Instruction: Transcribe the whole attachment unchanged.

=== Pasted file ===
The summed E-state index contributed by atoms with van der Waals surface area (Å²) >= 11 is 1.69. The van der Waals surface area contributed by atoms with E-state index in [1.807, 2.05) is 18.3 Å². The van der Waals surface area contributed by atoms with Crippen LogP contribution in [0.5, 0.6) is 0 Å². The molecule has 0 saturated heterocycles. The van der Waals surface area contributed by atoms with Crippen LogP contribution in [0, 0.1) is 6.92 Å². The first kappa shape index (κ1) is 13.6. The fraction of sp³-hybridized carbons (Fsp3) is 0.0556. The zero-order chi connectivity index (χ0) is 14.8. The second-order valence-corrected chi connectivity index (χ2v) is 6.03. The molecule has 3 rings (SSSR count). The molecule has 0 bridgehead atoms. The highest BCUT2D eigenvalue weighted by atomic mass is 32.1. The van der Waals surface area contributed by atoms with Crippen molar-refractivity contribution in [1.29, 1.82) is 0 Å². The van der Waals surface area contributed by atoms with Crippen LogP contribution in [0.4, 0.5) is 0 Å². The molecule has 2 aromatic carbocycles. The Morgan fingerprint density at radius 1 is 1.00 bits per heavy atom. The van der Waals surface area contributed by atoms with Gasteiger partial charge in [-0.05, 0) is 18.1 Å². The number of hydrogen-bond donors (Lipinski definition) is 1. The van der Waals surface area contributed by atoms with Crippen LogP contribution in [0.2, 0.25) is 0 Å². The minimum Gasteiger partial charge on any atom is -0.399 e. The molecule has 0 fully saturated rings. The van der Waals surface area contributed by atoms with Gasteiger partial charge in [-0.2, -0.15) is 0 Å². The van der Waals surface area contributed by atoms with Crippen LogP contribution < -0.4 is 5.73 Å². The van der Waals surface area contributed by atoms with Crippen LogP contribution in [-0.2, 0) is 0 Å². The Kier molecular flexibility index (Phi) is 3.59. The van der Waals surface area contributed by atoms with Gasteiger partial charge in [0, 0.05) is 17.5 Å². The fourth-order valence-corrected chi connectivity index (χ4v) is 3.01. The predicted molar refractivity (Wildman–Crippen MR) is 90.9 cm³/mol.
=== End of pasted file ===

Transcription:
The summed E-state index contributed by atoms with van der Waals surface area (Å²) >= 11 is 1.69. The van der Waals surface area contributed by atoms with E-state index in [1.807, 2.05) is 18.3 Å². The van der Waals surface area contributed by atoms with Crippen LogP contribution in [0.5, 0.6) is 0 Å². The molecule has 0 saturated heterocycles. The van der Waals surface area contributed by atoms with Crippen LogP contribution in [0, 0.1) is 6.92 Å². The first kappa shape index (κ1) is 13.6. The fraction of sp³-hybridized carbons (Fsp3) is 0.0556. The zero-order chi connectivity index (χ0) is 14.8. The second-order valence-corrected chi connectivity index (χ2v) is 6.03. The molecule has 3 rings (SSSR count). The molecule has 0 bridgehead atoms. The highest BCUT2D eigenvalue weighted by atomic mass is 32.1. The van der Waals surface area contributed by atoms with Crippen molar-refractivity contribution in [1.29, 1.82) is 0 Å². The van der Waals surface area contributed by atoms with Crippen LogP contribution in [0.4, 0.5) is 0 Å². The molecule has 2 aromatic carbocycles. The Morgan fingerprint density at radius 1 is 1.00 bits per heavy atom. The van der Waals surface area contributed by atoms with Gasteiger partial charge in [-0.05, 0) is 18.1 Å². The number of hydrogen-bond donors (Lipinski definition) is 1. The van der Waals surface area contributed by atoms with Crippen LogP contribution in [0.2, 0.25) is 0 Å². The minimum Gasteiger partial charge on any atom is -0.399 e. The molecule has 0 fully saturated rings. The van der Waals surface area contributed by atoms with Gasteiger partial charge in [-0.2, -0.15) is 0 Å². The van der Waals surface area contributed by atoms with Crippen LogP contribution < -0.4 is 5.73 Å². The van der Waals surface area contributed by atoms with Crippen LogP contribution in [-0.2, 0) is 0 Å². The Kier molecular flexibility index (Phi) is 3.59. The van der Waals surface area contributed by atoms with Gasteiger partial charge in [0, 0.05) is 17.5 Å². The fourth-order valence-corrected chi connectivity index (χ4v) is 3.01. The predicted molar refractivity (Wildman–Crippen MR) is 90.9 cm³/mol.